Goat Pass Hut, eh?
I haven’t come as far as I’d earlier imagined but then when you don’t get away until 10 am what do you expect?
Early on I lay in the tent for a good well past my standard get up time, mostly due to the damp tent and sleeping bag, and that’s not at all like me, I guess my body was complaining.
No worry, a shorter day was planned, Upper Deception Hut, but in the way things work out when I reached Goat Pass and the nearby hut it was right on 4 pm and showering off and on. If I had any hope of drying things out I’d better stop now. It’s an hour onto the next dry accommodation, might as well make the most of having 20 bunk hut to myself.
There’s a few stray Wilderness mags around, plenty of reading, there are you. What’s the hurry?
It’s stated as 8-9 hours down the Deception River, then you have to deal with the Otira for a while, so I’m reconciled to Locke Stream Hut in two night’s time, camping in the Taramakau/Otira somewhere tomorrow night.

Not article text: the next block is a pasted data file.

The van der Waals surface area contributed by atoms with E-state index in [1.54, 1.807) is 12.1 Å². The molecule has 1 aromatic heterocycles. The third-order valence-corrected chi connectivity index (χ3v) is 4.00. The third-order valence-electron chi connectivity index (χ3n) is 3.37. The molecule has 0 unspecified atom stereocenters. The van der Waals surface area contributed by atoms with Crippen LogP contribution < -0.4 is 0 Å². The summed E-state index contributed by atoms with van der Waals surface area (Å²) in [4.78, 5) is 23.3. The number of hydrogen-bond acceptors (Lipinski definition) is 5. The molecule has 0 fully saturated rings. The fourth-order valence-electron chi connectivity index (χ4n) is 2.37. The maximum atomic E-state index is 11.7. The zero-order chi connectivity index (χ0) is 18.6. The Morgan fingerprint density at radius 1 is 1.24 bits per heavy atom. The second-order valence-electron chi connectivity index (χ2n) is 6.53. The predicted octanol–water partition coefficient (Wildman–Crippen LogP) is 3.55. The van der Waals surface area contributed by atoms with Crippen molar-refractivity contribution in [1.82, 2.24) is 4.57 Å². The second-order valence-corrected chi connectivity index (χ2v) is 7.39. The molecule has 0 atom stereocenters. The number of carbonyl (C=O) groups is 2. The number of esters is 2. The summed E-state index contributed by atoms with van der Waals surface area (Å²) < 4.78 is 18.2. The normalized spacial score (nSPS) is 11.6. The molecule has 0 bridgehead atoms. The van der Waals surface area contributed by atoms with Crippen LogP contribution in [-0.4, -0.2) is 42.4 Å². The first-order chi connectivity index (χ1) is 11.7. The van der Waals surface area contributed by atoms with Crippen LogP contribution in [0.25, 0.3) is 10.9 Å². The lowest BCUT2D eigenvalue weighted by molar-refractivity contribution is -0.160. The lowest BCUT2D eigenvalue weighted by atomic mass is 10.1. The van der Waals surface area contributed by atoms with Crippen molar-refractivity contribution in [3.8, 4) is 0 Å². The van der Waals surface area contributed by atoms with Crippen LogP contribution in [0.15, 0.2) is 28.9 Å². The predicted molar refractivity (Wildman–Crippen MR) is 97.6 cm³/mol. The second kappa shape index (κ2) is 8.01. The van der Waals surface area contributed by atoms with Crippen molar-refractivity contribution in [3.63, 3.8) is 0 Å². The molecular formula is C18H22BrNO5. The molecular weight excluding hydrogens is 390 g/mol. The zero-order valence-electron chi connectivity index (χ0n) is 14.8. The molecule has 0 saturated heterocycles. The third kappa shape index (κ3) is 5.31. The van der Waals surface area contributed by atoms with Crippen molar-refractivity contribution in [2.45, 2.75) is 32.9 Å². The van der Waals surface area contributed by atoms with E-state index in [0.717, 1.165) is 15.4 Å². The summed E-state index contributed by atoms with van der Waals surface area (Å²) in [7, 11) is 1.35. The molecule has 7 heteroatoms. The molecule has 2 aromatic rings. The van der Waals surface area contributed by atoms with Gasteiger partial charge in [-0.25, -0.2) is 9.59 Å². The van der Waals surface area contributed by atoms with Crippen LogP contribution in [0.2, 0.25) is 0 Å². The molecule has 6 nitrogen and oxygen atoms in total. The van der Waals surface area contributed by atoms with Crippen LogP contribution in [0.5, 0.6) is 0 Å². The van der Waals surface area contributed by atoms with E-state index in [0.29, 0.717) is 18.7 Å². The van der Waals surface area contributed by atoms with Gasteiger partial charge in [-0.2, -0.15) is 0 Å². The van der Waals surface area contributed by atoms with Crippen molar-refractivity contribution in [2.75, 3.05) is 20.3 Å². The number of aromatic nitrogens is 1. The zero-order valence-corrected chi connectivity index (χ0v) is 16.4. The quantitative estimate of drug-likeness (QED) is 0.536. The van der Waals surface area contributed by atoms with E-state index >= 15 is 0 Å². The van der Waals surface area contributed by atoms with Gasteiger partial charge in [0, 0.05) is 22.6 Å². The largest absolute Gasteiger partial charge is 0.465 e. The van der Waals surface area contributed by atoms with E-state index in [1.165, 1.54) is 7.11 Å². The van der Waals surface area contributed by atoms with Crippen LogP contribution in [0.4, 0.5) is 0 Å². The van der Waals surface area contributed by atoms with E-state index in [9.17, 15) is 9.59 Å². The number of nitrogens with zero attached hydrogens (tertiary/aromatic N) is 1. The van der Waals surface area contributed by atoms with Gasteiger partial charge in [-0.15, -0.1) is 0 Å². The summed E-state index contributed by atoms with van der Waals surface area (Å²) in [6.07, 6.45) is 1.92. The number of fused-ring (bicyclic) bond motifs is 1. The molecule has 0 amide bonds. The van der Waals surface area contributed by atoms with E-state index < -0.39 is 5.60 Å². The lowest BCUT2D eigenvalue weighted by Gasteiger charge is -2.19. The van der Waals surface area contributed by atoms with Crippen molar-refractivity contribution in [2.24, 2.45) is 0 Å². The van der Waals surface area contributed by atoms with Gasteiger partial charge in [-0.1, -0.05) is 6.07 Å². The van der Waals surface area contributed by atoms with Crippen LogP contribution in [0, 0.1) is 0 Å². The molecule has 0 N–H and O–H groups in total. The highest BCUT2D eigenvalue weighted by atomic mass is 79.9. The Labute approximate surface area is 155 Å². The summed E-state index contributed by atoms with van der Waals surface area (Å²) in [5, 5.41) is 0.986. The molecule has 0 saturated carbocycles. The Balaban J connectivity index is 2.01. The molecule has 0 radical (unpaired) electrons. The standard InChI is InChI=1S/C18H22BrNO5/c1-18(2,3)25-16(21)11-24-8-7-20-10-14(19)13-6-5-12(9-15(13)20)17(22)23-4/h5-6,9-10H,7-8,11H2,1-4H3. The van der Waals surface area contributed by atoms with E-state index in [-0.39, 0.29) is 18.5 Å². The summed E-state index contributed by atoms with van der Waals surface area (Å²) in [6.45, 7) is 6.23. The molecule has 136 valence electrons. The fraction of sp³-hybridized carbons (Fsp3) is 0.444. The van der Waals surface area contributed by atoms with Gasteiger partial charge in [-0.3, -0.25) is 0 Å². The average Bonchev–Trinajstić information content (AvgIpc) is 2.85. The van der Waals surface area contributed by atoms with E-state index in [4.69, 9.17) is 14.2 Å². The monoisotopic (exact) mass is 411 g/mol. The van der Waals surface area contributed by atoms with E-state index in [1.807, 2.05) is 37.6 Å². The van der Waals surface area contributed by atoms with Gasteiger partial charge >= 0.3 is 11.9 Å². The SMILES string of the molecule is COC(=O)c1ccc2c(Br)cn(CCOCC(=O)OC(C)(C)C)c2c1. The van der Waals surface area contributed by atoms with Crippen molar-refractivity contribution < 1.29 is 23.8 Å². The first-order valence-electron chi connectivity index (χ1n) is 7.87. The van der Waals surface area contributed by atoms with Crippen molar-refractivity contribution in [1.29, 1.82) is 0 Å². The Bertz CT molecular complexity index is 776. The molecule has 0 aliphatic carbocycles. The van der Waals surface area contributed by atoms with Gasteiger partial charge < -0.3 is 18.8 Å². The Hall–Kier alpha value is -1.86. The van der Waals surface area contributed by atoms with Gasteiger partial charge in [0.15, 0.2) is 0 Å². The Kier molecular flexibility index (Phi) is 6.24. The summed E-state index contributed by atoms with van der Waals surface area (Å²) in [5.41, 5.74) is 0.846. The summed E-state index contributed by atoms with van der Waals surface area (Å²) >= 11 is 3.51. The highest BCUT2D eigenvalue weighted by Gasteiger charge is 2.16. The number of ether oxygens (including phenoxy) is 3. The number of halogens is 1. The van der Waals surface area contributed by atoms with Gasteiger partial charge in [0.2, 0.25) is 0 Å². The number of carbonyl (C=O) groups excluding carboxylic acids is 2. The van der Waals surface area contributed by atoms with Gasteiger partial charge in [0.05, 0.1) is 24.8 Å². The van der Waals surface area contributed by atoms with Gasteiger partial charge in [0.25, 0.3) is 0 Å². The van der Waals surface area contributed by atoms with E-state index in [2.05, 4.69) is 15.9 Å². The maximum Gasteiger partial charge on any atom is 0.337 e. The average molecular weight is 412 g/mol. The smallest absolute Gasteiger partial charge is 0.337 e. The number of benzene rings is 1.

I’ve had a couple of spare days up my sleeve with my timing into Boyle Village, five nights after tonight, but it seems I’ve used one up already at Julia.
It wasn’t really your standard summer’s day, overcast and cool, and there were a few river crossings to rinse my feet, those new boots have been wet almost constantly since I bought them and, like the rest of my damp kit, are starting to get seriously on the nose.
I ran into Ron who was camped directly on the track, he apparently takes even longer to get started each morning, often the afternoon in fact, tending to spend a bit of time playing his guitar down by the river or wherever, he’s also on TA and heading in the same direction.
The precipitation is mostly intermittent drizzle rather than even showers, but I’m thinking the Deception won’t be up too much higher unless there’s a big downpour. That’s my theory.
The Goat Pass Hut is in a dramatic location, looking across the top of the Deception River to some fairly steep bluffs.
Now, just on dark, Ron has arrived so time for some conversation.